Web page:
• I should also add that in my opinion, sparsity of components aside, this is a really, really good edition. Other editions have more pieces, more territories, more income, more of everything. This is nice and all but it leads to a long, long, drawn out battle of attrition which ebbs and flows back and forwards interminably. Now, if you are a decades long Axis and Allies devotee, then this may be just what you’re after (it clearly is) and good luck to you but this one is a really neat little take on the game. Because material is so hard to replace, you tend only to attack when you have overwhelming local superiority, which leads to some cat and mouse manoeuvres which are a lot of fun.

  • 2022

    @mordedura

    My first game was 1941. It was a really good game. The problems highlighted are true-not enough pieces, and no paper money. But as this was my first edition, I didn’t really mind, and the piece shortage can be solved (if you want) by getting more pieces online. To deal with this problem, I simply limit the amount of units of any type that can be on the board at any one time. This can actually change up the game quite a bit, and whilst Germany starts with too many tanks, I just have grey chips represent infantry and red chips represent tanks. Once enough infantry and tanks are dead to solve this problem (after a few turns), chips are no longer needed for the rest of the game. Whilst I like this edtion (one time I could finish one game in a day), there are so many historical inaccuracies that I quickly moved on to the more accurate global 1940. So if you are willing to adapt to my changes, it is an instantly playable game (how I kept track of income was I used the National Production Chart to keep track of IPCs a nation has, instead of just the amount of IPCs a nation’s territories generate at any one turn. Makes it a bit more complicated but with smaller numbers, it’s not too hard).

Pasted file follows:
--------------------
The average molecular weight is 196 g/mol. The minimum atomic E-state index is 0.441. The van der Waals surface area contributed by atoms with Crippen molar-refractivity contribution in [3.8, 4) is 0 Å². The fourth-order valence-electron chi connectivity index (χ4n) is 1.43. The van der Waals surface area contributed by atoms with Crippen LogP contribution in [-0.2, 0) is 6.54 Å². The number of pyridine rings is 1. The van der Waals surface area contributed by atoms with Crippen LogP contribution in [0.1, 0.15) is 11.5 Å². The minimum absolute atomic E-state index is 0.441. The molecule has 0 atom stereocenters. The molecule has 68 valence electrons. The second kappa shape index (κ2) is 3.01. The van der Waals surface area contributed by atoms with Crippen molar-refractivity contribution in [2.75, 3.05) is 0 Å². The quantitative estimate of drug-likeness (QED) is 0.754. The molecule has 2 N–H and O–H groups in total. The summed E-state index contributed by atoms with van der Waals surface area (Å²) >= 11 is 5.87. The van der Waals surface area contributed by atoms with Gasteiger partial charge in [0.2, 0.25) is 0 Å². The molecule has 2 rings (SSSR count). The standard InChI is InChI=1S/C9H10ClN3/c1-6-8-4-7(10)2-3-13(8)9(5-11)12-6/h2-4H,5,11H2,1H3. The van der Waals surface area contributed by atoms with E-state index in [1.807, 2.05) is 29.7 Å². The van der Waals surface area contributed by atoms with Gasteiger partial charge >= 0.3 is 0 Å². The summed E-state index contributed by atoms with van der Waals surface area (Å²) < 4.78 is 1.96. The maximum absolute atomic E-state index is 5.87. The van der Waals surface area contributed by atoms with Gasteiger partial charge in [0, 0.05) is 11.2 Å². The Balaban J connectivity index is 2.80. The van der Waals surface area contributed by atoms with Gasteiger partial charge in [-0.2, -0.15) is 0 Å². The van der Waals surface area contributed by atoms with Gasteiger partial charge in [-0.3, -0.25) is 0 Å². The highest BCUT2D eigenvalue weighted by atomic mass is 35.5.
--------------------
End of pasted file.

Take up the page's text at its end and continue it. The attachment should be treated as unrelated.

• '20

    I really like that version. Can be finish fast and game its dynamic. Only issue that you cant find other opponents to play it online.


  • @superbattleshipyamato
    I happen to really like 1941 as well. Mine is heavily customised with pieces, ancillaries and house rules which makes it great fun. I’ve never attempted the G40 game (though I own a set). I would say though, as far as historicity goes, that from what I’ve seen in G40, Spain always seems to get used as an Allied staging post where in fact Franco’s Spain was a strict neutral with Axis sympathies. Also, there always appears to be a stockpile race between Japan in Burma and the UK in the middle east. Both of these scenarios are far from the way the actual war played out.

  • 2022

    @leebear

    Yeah, well, there’s nothing rose in terms of accuracy. I’m waiting on people’s responses on the accuracy of War Room and Global War before thinking about purchasing them.